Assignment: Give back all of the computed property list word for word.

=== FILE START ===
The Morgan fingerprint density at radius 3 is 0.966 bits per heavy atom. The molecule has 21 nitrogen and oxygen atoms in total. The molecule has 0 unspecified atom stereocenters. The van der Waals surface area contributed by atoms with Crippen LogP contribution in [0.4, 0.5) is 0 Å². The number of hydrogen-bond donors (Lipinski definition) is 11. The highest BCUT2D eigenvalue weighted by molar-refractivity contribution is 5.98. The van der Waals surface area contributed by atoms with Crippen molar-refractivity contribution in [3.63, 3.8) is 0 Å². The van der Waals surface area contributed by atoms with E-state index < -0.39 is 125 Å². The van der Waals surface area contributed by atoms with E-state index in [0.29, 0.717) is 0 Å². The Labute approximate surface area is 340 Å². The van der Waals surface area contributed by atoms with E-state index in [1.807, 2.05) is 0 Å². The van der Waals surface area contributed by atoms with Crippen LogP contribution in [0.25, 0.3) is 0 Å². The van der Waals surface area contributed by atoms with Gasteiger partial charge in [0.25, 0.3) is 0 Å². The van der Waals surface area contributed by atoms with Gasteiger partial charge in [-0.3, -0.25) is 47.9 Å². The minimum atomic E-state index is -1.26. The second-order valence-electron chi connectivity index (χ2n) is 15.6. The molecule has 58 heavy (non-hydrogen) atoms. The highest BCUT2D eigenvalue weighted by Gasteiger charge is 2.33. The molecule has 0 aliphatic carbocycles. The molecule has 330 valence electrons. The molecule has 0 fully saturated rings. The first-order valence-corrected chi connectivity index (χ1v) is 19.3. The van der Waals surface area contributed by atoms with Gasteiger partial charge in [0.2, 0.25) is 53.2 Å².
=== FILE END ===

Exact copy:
The Morgan fingerprint density at radius 3 is 0.966 bits per heavy atom. The molecule has 21 nitrogen and oxygen atoms in total. The molecule has 0 unspecified atom stereocenters. The van der Waals surface area contributed by atoms with Crippen LogP contribution in [0.4, 0.5) is 0 Å². The number of hydrogen-bond donors (Lipinski definition) is 11. The highest BCUT2D eigenvalue weighted by molar-refractivity contribution is 5.98. The van der Waals surface area contributed by atoms with Crippen molar-refractivity contribution in [3.63, 3.8) is 0 Å². The van der Waals surface area contributed by atoms with E-state index < -0.39 is 125 Å². The van der Waals surface area contributed by atoms with E-state index in [0.29, 0.717) is 0 Å². The Labute approximate surface area is 340 Å². The van der Waals surface area contributed by atoms with E-state index in [1.807, 2.05) is 0 Å². The van der Waals surface area contributed by atoms with Crippen LogP contribution in [0.25, 0.3) is 0 Å². The van der Waals surface area contributed by atoms with Gasteiger partial charge in [0.25, 0.3) is 0 Å². The van der Waals surface area contributed by atoms with Gasteiger partial charge in [-0.3, -0.25) is 47.9 Å². The minimum atomic E-state index is -1.26. The second-order valence-electron chi connectivity index (χ2n) is 15.6. The molecule has 58 heavy (non-hydrogen) atoms. The highest BCUT2D eigenvalue weighted by Gasteiger charge is 2.33. The molecule has 0 aliphatic carbocycles. The molecule has 330 valence electrons. The molecule has 0 fully saturated rings. The first-order valence-corrected chi connectivity index (χ1v) is 19.3. The van der Waals surface area contributed by atoms with Gasteiger partial charge in [0.2, 0.25) is 53.2 Å².